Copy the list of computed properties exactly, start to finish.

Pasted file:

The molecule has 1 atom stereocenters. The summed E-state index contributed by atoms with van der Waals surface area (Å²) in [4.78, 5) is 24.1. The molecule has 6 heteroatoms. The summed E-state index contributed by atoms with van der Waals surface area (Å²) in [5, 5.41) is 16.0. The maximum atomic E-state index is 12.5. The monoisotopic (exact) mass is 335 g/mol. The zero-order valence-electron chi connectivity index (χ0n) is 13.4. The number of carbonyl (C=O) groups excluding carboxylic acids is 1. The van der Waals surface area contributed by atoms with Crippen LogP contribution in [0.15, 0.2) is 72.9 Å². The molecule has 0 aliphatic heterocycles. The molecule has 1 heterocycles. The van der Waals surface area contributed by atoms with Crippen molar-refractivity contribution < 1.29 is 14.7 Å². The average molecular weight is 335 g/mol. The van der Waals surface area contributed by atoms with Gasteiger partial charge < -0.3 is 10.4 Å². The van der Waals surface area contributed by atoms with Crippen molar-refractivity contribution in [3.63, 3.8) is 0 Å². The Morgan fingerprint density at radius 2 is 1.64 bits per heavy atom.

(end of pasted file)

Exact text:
The molecule has 1 atom stereocenters. The summed E-state index contributed by atoms with van der Waals surface area (Å²) in [4.78, 5) is 24.1. The molecule has 6 heteroatoms. The summed E-state index contributed by atoms with van der Waals surface area (Å²) in [5, 5.41) is 16.0. The maximum atomic E-state index is 12.5. The monoisotopic (exact) mass is 335 g/mol. The zero-order valence-electron chi connectivity index (χ0n) is 13.4. The number of carbonyl (C=O) groups excluding carboxylic acids is 1. The van der Waals surface area contributed by atoms with Crippen LogP contribution in [0.15, 0.2) is 72.9 Å². The molecule has 0 aliphatic heterocycles. The molecule has 1 heterocycles. The van der Waals surface area contributed by atoms with Crippen molar-refractivity contribution < 1.29 is 14.7 Å². The average molecular weight is 335 g/mol. The van der Waals surface area contributed by atoms with Gasteiger partial charge < -0.3 is 10.4 Å². The van der Waals surface area contributed by atoms with Crippen molar-refractivity contribution in [3.63, 3.8) is 0 Å². The Morgan fingerprint density at radius 2 is 1.64 bits per heavy atom.